Abdul Sattar Edhi, arguably the world’s greatest and least known humanitarian, passed away last Friday; he was 88 years old. Inna lillahi wa inna ilayhi raji’un (“We surely belong to Allah and to Him we shall return”). Some people called Edhi a saint, others called him maulana (Islamic scholar); but the children he cared for – the thousands of abandoned, orphaned, destitute children in Edhi centers around Pakistan — simply called him ‘Abbuji’ (respected father). The loss feels so heavy, the shoes seem impossible to fill. But Edhi’s inspiration provides each of us with a challenge — to live more kindly, to do more to lift each other up, to care more deeply, for each being, regardless.
Edhi took care of Pakistan’s desperate young and old for over 60 years. He and his wife Bilquis built a nationwide health and welfare organization consisting of ambulances, clinics, orphanages, homes for the physically handicapped, shelters for runaway children, blood banks, mortuaries, adoption agencies, animal shelters, drug addiction programs, and much more. In a country that lacks adequate facilities for the welfare of its most vulnerable citizens, Pakistanis depended on Edhi to fill the void.
In 1951, Edhi, then 23, used some of his savings to buy an 8-foot square run down shop in the poor neighborhood of Mithadar in Karachi. He set up a dispensary open to everyone, rich or poor, Muslim or not. He slept on a cement bench outside so he could be available at all times. A sign outside read, “Those who give charity are blessed, those who do not are also blessed.” His goal was to change people’s attitudes toward the poor and marginalized; “to get rid of man’s disgust towards human suffering,” as he put it in his autobiography “Mirror to the Blind”. He realized that he had to start with himself and show people through his own example. “From this day onwards, there is no difference in what I am, and what the people see. There will be no expenses on my person and therefore, no contradiction. My home will be open, my life will be the life of the people,” he wrote.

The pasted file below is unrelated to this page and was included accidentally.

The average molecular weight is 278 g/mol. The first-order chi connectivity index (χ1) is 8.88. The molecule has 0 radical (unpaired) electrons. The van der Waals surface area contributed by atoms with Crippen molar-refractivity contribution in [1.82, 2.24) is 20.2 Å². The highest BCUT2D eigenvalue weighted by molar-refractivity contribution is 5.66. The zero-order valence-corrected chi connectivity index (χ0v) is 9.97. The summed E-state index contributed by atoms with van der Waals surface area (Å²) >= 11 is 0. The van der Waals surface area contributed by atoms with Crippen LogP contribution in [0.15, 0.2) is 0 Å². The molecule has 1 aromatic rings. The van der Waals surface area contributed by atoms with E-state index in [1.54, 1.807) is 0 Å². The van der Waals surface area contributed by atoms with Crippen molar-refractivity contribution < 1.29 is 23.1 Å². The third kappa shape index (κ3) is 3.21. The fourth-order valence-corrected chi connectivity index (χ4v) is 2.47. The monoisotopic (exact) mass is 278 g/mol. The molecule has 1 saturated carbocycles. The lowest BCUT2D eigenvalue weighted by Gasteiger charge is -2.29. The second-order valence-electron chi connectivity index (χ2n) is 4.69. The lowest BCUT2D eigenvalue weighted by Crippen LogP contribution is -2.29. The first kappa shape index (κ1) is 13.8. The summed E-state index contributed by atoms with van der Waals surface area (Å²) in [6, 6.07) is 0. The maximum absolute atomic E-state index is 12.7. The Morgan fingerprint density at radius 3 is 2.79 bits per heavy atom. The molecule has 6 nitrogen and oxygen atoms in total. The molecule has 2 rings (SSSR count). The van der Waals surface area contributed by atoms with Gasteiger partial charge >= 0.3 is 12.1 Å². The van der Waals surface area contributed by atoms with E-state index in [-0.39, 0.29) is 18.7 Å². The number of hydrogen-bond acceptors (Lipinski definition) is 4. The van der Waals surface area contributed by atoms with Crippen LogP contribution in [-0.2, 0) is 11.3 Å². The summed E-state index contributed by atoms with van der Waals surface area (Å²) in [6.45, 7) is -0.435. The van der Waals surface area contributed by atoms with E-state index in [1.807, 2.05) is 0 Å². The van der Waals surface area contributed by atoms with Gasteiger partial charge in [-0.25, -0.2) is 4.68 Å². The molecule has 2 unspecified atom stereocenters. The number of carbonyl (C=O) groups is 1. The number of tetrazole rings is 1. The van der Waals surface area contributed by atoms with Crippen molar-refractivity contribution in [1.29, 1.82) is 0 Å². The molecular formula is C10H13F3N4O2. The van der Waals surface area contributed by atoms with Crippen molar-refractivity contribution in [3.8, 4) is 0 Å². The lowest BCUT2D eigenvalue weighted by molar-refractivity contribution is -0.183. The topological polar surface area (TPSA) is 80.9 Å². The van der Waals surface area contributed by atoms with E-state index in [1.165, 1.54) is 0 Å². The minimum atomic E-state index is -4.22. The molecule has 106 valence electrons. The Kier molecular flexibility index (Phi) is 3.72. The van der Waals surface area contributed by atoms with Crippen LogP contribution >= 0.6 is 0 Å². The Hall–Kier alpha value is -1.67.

Edhi attributed his sense of compassion to his mother. Each day before school, his mother would give him two paisas and tell him to spend one on himself and the other on someone in need. When he returned home, the first thing she would ask is how he had spent the money; and scold him if he hadn’t found anyone to help. His mother became paralyzed with diabetes; Edhi took care of her, feeding and bathing her emaciated body. In caring for his mother, he likely imbibed the lessons that guided his life’s work: to value life no matter how frail; to give people dignity in life and in death; to care for those whom society has disregarded. The night his mother died, Edhi committed his life to serving humanity.
Edhi’s first ambulance was a dented blue car bought in 1957 from donations by a local businessman, on which he painted “Poor Man’s Van”. He drove it himself night and day, taking the injured to the hospital and unclaimed bodies for washing and burial. “I brought back bloated, drowned bodies from the sea. Black bodies that crumbled with one touch. I picked them up from rivers, from inside wells, from roadsides, accident sites and hospitals. I picked them up from manholes and gutters, from under bridges, from railway bogies, from tracks, water sheds and drains. I brought them home, to my work force, spreading the stench in the air forever. Then I bathed and cared for each and every victim of circumstance, just like I had done for my mother,” he wrote in his autobiography.